The races in which horses can earn points for the 2016 Kentucky Derby are over. It all began when Cocked and Loaded won the Iroquois at Churchill Downs to earn 10 points last year on Sept. 12. The Iroquois was the first of the 34 races offering points to “get into the starting field” for this year’s Kentucky Derby.
I would have said “to get into the starting gate” for this year’s Kentucky Derby, but that would be an inaccurate statement, inasmuch as there is no doubt that two starting “gates,” not one starting “gate,” again will be needed for this year’s Kentucky Derby.
It has been a long time since only one starting gate has been used for the Kentucky Derby. Two starting gates have been needed every year since Silver Charm won the race in 1997. Thirteen horses exited a single starting gate that year.
The final two of the 34 races in which horses could earn points for this year’s Kentucky Derby were contested last Saturday. Creator registered a 1 1/4-length victory in Oaklawn Park’s Grade I Arkansas Derby at 11-1, while Collected won Keeneland’s Grade III Lexington by four lengths at 2-1.
With Creator’s triumph in the Arkansas Derby for 2016 Hall of Fame trainer finalist Steve Asmussen, the colt earned 100 points, easily punching his ticket to the Kentucky Derby.
The Lexington winner, conditioned by Hall of Famer Bob Baffert, collected 10 points.
“Collected earned 10 qualifying points to the May 7 Derby, which brings his total to 21, which may or may not be enough to make the 20-horse field when entries are drawn May 3 at Churchill Downs,” Daily Racing Form’s Marty McGee wrote. “But that’s most likely a moot point. The Preakness, Baffert said, always ‘was the plan’ for the Collected.”
Churchill Downs currently lists 27 candidates for the Kentucky Derby. The Top 20 point earners are permitted to start. If two or more horses have the same number of points, the tiebreaker is earnings in non-restricted stakes races. In the case of remaining ties, the additional starter(s) and/or also-eligible horses shall be determined by lifetime earnings. These are the 27 candidates, in order of where they are officially ranked to get into the race, followed by their points:
Rank Pts. Horse
1. 151 Gun Runner
2. 130 Nyquist
3. 126 Exaggerator
4. 120 Outwork
5. 114 Brody’s Cause
6. 110 Creator
7. 100 Lani
8. 84 Mor Spirit
9. 80 Mohaymen
10. 60 Danzing Candy
11. 51 Destin
12. 50 Suddenbreakingnews
13. 50 Oscar Nominated
14. 50 Shagaf
15. 44 Whitmore
16. 44 Tom’s Ready
17. 40 My Man Sam
18. 40 Majesto
19. 40 Trojan Nation
20. 32 Mo Tom
21. 32 Fellowship
22. 32 Adventist
23. 32 Laoban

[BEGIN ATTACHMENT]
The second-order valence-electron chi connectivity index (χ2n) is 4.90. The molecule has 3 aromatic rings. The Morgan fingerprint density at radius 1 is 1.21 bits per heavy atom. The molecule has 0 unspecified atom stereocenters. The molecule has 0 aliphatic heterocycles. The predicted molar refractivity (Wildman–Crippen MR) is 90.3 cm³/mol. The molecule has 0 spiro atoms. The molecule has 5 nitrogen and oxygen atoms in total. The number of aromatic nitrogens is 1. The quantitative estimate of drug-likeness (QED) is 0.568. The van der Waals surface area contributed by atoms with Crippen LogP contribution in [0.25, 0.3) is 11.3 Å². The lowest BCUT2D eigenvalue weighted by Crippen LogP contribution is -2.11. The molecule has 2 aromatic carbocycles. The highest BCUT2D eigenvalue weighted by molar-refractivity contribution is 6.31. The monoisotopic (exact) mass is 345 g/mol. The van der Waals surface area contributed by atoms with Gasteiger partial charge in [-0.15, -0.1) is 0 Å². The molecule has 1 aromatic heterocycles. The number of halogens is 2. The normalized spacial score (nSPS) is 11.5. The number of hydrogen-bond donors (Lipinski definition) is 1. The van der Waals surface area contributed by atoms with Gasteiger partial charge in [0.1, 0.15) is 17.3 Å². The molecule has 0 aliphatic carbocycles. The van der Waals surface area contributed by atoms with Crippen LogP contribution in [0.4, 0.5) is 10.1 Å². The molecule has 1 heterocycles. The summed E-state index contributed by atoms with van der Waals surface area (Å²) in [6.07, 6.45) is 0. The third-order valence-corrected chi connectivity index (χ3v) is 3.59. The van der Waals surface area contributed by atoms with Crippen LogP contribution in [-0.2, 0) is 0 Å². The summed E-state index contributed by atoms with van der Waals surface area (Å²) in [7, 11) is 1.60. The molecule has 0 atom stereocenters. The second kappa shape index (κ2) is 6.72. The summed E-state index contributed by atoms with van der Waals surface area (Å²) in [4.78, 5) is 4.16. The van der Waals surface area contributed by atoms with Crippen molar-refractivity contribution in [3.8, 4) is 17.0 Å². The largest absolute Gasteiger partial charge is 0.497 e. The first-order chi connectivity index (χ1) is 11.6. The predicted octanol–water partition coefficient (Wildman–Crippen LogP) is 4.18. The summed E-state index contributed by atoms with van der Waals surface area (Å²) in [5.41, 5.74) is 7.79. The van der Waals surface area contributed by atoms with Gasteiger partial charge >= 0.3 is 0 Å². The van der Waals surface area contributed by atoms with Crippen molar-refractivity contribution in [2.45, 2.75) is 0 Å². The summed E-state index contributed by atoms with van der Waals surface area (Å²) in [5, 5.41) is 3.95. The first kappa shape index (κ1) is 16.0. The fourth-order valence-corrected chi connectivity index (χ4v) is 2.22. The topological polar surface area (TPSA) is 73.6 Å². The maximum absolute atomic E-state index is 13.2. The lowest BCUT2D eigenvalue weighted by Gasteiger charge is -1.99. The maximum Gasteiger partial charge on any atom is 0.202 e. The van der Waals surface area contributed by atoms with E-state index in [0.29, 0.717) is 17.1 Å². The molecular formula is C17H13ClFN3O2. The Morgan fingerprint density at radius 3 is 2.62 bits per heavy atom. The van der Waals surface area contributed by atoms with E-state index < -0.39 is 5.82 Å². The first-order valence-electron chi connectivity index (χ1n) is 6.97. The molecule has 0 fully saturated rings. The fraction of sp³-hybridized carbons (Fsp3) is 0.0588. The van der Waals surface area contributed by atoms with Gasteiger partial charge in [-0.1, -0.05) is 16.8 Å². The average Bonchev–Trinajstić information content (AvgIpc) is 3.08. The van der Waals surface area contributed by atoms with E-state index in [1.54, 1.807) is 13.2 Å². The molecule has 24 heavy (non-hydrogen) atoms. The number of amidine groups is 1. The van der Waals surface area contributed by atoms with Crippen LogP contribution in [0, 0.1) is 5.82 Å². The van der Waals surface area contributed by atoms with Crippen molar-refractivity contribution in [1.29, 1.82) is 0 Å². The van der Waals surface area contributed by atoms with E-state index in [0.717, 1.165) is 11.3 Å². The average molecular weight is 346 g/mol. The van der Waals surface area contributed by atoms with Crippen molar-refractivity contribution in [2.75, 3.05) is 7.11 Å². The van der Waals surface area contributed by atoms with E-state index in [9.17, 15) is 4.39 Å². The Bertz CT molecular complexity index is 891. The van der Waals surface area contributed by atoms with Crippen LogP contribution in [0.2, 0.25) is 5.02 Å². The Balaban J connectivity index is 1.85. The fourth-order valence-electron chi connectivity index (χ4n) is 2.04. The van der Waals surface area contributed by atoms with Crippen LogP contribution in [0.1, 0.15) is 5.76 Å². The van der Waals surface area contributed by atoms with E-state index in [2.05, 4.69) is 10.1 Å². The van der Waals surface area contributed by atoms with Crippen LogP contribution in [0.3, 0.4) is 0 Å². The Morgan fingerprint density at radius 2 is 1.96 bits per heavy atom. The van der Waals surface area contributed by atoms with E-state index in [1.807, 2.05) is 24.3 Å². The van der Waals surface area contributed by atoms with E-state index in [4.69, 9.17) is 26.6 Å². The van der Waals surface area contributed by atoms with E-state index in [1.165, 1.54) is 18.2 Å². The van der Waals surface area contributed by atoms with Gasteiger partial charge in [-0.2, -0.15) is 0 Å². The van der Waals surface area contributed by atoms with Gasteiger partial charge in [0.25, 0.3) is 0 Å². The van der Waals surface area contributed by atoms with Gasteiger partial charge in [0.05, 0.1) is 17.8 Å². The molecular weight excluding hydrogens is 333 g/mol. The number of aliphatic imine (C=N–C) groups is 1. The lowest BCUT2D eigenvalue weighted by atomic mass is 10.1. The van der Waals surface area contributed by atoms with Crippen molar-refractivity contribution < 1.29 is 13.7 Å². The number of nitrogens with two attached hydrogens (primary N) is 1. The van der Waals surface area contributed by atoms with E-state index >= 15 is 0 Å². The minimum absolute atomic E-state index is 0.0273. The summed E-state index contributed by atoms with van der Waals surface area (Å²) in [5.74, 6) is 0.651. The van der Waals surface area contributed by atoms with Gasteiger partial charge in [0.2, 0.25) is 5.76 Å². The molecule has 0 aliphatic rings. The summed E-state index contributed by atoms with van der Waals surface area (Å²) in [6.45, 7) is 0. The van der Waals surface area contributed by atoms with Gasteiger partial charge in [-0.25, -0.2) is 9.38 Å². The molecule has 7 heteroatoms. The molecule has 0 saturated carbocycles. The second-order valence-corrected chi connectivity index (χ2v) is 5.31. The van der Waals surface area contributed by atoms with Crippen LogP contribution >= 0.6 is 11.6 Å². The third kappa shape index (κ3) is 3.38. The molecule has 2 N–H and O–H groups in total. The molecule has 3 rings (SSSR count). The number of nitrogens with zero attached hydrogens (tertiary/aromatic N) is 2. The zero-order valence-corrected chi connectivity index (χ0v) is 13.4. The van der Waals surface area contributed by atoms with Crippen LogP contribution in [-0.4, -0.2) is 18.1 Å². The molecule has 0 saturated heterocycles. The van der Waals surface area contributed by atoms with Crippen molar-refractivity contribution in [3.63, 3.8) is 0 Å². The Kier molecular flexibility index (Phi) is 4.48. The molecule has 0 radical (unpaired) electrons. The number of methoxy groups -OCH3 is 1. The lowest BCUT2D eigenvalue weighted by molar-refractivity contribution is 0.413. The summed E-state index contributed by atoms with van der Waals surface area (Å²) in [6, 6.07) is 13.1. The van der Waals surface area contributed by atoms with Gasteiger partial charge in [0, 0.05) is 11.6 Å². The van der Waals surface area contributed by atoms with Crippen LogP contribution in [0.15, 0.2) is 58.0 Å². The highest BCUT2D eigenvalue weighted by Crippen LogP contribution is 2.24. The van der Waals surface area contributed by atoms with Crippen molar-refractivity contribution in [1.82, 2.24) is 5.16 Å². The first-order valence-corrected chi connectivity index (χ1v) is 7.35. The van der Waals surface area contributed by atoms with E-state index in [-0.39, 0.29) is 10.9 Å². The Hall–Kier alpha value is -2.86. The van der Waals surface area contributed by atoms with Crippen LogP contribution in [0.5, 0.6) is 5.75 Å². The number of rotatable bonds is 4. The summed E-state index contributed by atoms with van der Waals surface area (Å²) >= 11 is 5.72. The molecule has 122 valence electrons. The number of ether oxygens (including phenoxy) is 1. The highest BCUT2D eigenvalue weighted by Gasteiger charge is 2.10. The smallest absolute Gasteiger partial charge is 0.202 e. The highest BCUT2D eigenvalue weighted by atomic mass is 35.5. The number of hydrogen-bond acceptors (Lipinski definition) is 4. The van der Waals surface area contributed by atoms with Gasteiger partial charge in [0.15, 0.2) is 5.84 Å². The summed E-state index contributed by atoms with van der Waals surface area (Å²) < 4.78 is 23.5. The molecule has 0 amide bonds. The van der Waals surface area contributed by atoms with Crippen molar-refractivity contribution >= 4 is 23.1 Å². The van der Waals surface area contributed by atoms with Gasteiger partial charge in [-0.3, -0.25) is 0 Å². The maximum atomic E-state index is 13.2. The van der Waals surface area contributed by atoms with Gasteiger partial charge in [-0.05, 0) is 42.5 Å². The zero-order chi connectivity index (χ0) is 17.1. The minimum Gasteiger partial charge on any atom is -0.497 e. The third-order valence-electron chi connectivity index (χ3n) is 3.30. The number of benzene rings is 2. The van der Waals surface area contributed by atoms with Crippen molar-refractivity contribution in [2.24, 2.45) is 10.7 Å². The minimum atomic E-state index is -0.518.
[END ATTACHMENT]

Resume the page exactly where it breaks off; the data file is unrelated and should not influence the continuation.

24. 30 Dazzling Gem
25. 25 Cherry Wine
26. 10 Discreetness
27. 10 Star Hill
With all 27 candidates not scheduled to race again before the first Saturday in May, it is possible to determine their number of strikes in my Derby Strikes System. It’s not until after a horse has made his or her final start before the Kentucky Derby that one can ascertain a horse’s number of strikes.
I came up with the Derby Strikes System many years ago to try and determine a horse’s chances to win the Kentucky Derby from both a tactical perspective and a historical standpoint.
The Derby Strikes System consists of nine key factors. When a horse does not qualify in one of the nine categories, the horse gets a strike. The nine key factors are explained at the end of this column.
According to my Derby Strikes System, it is important for a horse to have zero strikes or only one strike. That’s because 37 of the last 43 Kentucky Derby winners have had zero strikes or just one strike.
In recent years I have concluded that the least important strike by far is in the “sufficient racing experience” category. The significance of this category has been greatly diminished in recent years because horses simply do not race as much nowadays as they did when I first developed the Derby Strikes System in 1999. The only strike for five of the last 10 Kentucky Derby winners came in the “sufficient racing experience” category. The five were Barbaro (2006), Big Brown (2008), Animal Kingdom (2011), I’ll Have Another (2012) and American Pharoah (2015).
Can a horse win the Kentucky Derby with two strikes? Statistically speaking, it is unlikely, but not impossible. Only five of the 43 Kentucky Derby winners since 1973 have had two strikes: Cannonade (1974), Ferdinand (1986), Sea Hero (1993), Funny Cide (2003) and Giacomo (2005).
If a horse has three or more strikes, a Kentucky Derby victory is almost impossible. Of the last 43 horses to win the Run for the Roses, the only one to have more than two strikes was Mine That Bird, who had four.
I originally had Mohaymen with two strikes and Exaggerator with zero strikes, but I deserve to get two strikes myself for making those two mistakes. Mohaymen and Exaggerator actually have one strike apiece.
Mohaymen’s only strike comes in the “gameness factor” category. In order to avoid getting a strike in this category, a horse’s finish position in both of his or her last two races in the Kentucky Derby must be no worse than his or her running position at the eighth pole. Mohaymen was third with an eighth of a mile to go in the Florida Derby before finishing fourth.
I originally also had given a strike to Mohaymen in the “distance foundation category.” To avoid getting a strike in this category, a horse needs to have finished at least third in a 1 1/8-mile race or longer before the Kentucky Derby. Mohaymen does avoid getting a strike in this category because he won the 1 1/8-mile Remsen last year.